Burn the Books: Jordan Peterson, Penguin and the Hitler Youth

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“Where books are burned, in the end people will burn”.

19th Century German author and literary critic, Heinrich Heine, spoke these words, and they were more than just a well sounding maxim. Totalitarian regimes thrive wherever ideas contrary to their own are suppressed. They thrive when books are burned.

Harvard literary professor Duncan White echoed these sentiments, penning a piece for the New York Times called The Authoritarian’s Worst Fear? A Book. He referenced authoritarian regimes around the world — those of China, Hungary, Brazil, the Philippines, North Korea — and their attempts to curb the internet and censor books. White critiqued the United States’ diminishing role in standing up against the erasure of intellectual freedom abroad.

He wrote that “wherever authoritarian regimes are growing in strength, literature that expresses any kind of political opposition is under a unique, renewed threat”.

However, he need not look to distant shores for examples of this. North America is facing its own form of authoritarianism and attacks on freedom of expression.


The recorded censorship of books goes back to 221BC when Quin Shi Huandi, the first Chinese emperor, ordered an entire library be burned to the ground to solidify his grip on China. Since then, various forms of book burning and censorship have been used to effectively control the minds of the populace and eliminate dissenting ideas from taking hold.

The Catholic Church decreed in 1543 that no book could be printed or sold without its permission. This was echoed by the many rulers of Europe thereafter, such as Louis XIV of France (1661–1715).

Unsurprisingly, the Hitler Youth engaged in the practice of book burning during the 1930s. Any book written by a Jewish author, a communist or a humanist was fed to the flames. “From these ashes will rise the phoenix of the new spirit”, said Joseph Goebbels — the Nazi party’s Minister for Propaganda — as 20,000 volumes of so-called offensive books went up in flames in 1933.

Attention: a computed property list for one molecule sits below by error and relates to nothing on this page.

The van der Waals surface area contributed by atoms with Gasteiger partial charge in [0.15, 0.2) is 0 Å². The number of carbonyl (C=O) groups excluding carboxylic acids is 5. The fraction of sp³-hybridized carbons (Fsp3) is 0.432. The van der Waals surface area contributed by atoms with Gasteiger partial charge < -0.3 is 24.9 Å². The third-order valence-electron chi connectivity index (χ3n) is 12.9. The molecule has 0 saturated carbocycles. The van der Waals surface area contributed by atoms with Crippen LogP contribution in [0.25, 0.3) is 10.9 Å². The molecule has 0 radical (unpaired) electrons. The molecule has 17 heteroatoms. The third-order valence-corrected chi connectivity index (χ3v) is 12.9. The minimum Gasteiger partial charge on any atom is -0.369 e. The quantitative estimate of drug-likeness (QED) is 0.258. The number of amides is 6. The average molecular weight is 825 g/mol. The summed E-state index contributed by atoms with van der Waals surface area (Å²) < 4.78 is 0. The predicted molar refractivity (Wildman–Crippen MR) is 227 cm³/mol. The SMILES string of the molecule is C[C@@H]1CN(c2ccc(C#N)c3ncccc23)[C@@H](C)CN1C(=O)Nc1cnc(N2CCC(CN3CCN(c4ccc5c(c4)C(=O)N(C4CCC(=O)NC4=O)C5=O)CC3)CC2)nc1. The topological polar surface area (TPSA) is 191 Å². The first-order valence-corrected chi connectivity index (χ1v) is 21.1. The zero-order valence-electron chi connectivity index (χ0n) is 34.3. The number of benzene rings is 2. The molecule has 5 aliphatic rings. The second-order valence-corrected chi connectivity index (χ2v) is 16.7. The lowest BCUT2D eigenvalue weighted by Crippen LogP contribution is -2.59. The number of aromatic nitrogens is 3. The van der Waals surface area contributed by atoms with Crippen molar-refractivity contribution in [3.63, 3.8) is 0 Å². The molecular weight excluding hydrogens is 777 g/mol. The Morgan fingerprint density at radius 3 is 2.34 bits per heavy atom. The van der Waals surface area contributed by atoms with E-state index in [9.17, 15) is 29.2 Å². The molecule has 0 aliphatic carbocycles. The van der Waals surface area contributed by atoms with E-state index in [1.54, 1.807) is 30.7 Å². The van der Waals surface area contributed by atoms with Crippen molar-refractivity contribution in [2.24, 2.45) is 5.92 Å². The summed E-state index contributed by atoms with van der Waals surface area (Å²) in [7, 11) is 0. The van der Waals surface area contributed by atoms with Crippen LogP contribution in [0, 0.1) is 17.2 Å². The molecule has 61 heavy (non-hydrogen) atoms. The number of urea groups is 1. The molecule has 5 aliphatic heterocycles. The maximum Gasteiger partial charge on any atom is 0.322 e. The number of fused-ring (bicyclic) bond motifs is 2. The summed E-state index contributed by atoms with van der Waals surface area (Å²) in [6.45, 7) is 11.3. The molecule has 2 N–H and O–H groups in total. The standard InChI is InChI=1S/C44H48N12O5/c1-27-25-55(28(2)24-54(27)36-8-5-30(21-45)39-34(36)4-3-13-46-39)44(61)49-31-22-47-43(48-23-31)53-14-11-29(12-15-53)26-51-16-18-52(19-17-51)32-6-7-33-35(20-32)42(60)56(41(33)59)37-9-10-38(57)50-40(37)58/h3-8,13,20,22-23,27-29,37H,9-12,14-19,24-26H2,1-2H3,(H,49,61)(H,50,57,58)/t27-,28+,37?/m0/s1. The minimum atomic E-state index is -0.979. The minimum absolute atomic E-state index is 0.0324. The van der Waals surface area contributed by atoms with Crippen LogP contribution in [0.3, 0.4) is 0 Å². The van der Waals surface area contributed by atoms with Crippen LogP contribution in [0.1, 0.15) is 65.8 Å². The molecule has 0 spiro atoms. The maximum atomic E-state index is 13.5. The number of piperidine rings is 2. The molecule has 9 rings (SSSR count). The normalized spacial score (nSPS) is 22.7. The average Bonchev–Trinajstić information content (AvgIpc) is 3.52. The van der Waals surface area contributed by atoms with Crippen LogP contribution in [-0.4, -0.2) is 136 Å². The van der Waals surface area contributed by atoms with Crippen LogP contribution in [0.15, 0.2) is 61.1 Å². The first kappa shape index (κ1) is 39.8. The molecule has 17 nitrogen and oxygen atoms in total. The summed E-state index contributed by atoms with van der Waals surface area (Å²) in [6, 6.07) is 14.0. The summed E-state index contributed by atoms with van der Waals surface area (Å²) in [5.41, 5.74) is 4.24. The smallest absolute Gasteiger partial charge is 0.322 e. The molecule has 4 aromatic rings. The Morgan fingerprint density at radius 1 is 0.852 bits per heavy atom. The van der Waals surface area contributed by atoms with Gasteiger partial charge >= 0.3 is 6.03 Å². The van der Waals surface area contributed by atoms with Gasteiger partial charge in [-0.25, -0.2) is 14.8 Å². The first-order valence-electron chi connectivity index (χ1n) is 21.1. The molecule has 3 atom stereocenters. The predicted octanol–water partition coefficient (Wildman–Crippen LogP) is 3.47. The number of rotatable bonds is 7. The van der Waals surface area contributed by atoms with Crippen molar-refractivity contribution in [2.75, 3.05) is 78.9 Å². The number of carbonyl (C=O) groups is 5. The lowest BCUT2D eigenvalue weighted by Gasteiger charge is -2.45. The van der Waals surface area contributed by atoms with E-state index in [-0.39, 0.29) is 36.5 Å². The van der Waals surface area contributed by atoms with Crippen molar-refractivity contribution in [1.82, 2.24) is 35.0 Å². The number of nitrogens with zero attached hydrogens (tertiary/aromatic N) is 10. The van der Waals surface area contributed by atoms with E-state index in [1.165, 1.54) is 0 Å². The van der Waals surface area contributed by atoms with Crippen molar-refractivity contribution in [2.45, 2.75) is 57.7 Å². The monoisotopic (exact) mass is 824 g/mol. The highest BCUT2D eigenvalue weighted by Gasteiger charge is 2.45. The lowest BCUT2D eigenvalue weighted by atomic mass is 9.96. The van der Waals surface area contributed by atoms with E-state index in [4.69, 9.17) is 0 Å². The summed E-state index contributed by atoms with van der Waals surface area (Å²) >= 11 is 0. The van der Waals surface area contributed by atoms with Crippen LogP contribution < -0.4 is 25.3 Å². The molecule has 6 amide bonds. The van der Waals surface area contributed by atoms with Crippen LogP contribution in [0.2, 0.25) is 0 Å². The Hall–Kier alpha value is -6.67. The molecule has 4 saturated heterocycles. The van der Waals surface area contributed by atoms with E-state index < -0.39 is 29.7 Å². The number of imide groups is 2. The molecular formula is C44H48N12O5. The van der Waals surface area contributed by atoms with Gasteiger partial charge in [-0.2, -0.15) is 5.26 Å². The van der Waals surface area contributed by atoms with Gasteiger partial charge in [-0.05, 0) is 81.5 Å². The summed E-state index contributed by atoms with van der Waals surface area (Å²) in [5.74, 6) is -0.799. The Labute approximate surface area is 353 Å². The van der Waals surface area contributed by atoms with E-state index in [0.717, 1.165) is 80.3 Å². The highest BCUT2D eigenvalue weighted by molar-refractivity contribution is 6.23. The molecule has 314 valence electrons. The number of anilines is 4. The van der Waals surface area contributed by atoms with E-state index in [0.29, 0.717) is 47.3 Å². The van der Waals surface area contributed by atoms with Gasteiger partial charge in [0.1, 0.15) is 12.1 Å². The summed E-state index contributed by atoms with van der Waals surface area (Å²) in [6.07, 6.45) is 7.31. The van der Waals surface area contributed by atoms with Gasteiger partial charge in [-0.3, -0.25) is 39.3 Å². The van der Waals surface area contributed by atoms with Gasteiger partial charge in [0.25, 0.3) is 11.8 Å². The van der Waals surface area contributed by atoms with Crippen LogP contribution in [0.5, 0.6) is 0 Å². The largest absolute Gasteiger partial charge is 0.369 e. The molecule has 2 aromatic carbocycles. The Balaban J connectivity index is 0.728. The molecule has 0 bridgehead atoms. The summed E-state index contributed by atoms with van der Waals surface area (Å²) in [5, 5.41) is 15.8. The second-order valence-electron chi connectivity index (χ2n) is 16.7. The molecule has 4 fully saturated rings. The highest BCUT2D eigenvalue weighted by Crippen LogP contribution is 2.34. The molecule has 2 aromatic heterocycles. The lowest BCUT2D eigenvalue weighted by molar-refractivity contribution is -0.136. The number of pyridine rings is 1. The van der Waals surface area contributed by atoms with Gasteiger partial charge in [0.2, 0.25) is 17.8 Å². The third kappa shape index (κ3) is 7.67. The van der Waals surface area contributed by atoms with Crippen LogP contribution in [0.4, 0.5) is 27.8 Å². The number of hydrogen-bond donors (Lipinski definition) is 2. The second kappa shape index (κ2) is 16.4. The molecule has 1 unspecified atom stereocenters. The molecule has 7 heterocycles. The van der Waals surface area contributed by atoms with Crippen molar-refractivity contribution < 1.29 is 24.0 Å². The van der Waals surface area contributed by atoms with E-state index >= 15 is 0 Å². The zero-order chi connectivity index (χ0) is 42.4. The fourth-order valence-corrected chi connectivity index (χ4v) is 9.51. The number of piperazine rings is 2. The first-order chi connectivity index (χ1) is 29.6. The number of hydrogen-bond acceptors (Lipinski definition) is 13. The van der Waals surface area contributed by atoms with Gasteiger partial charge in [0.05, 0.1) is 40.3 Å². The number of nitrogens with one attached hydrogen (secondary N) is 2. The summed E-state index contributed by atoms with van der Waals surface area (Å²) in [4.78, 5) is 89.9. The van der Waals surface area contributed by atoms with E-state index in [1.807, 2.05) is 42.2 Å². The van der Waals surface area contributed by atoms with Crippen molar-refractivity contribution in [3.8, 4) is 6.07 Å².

German occupiers methodically controlled not just books, but theater, opera and radio in occupied territories during World War II. In France alone, 2,242 tons of literature were shredded and burned.

In Egypt, President Abdel Fattah El Sissi imprisoned independent writers, raided bookstores and forced libraries to close. Islamic State terrorists burned more than 100,000 rare books and manuscripts housed in the Mosul Public Library. Lebanon banned Schindler’s List for its positive depiction of Jews.

And in the past decade, China has banned nearly all bookstores, books, authors and academics who don’t toe the Chinese Communist Party (CCP) party line. Employees of Hong Kong’s Causeway Bay Bookstore were detained on mainland China for trafficking what the CCP declared to be illegal books because they criticized leading members of the CCP.


Censorship and authoritarianism is not something unique to China, the Middle East or developing economies. Recently, Spotify staffers took exception to Joe Rogan Experience episodes, because they felt that some of the content was transphobic, calling (unsuccessfully) for the show to be censored.